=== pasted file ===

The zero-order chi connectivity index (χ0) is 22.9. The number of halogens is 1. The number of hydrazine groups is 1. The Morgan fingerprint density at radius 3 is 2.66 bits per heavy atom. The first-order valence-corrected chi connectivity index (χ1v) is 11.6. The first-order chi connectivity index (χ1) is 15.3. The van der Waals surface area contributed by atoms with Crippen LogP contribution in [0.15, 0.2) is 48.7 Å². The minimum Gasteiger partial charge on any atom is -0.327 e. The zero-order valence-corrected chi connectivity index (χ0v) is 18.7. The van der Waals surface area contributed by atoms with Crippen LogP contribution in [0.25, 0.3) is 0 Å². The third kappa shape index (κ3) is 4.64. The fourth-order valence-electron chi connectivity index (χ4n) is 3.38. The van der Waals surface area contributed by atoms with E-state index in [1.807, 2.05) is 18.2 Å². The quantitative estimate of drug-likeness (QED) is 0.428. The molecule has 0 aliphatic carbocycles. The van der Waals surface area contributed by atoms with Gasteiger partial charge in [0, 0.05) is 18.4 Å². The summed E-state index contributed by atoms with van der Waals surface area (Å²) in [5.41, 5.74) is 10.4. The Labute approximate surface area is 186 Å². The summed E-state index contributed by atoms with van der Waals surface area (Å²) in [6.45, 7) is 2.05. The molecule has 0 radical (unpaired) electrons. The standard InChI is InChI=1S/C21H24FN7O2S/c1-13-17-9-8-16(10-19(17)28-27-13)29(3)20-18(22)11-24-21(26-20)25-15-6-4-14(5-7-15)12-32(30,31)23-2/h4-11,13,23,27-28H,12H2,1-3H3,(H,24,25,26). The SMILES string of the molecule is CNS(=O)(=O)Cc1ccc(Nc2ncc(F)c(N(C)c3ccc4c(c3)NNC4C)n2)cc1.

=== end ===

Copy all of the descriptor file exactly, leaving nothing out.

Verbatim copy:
The zero-order chi connectivity index (χ0) is 22.9. The number of halogens is 1. The number of hydrazine groups is 1. The Morgan fingerprint density at radius 3 is 2.66 bits per heavy atom. The first-order valence-corrected chi connectivity index (χ1v) is 11.6. The first-order chi connectivity index (χ1) is 15.3. The van der Waals surface area contributed by atoms with Crippen LogP contribution in [0.15, 0.2) is 48.7 Å². The minimum Gasteiger partial charge on any atom is -0.327 e. The zero-order valence-corrected chi connectivity index (χ0v) is 18.7. The van der Waals surface area contributed by atoms with Crippen LogP contribution in [0.25, 0.3) is 0 Å². The third kappa shape index (κ3) is 4.64. The fourth-order valence-electron chi connectivity index (χ4n) is 3.38. The van der Waals surface area contributed by atoms with E-state index in [1.807, 2.05) is 18.2 Å². The quantitative estimate of drug-likeness (QED) is 0.428. The molecule has 0 aliphatic carbocycles. The van der Waals surface area contributed by atoms with Gasteiger partial charge in [0, 0.05) is 18.4 Å². The summed E-state index contributed by atoms with van der Waals surface area (Å²) in [5.41, 5.74) is 10.4. The Labute approximate surface area is 186 Å². The summed E-state index contributed by atoms with van der Waals surface area (Å²) in [6.45, 7) is 2.05. The molecule has 0 radical (unpaired) electrons. The standard InChI is InChI=1S/C21H24FN7O2S/c1-13-17-9-8-16(10-19(17)28-27-13)29(3)20-18(22)11-24-21(26-20)25-15-6-4-14(5-7-15)12-32(30,31)23-2/h4-11,13,23,27-28H,12H2,1-3H3,(H,24,25,26). The SMILES string of the molecule is CNS(=O)(=O)Cc1ccc(Nc2ncc(F)c(N(C)c3ccc4c(c3)NNC4C)n2)cc1.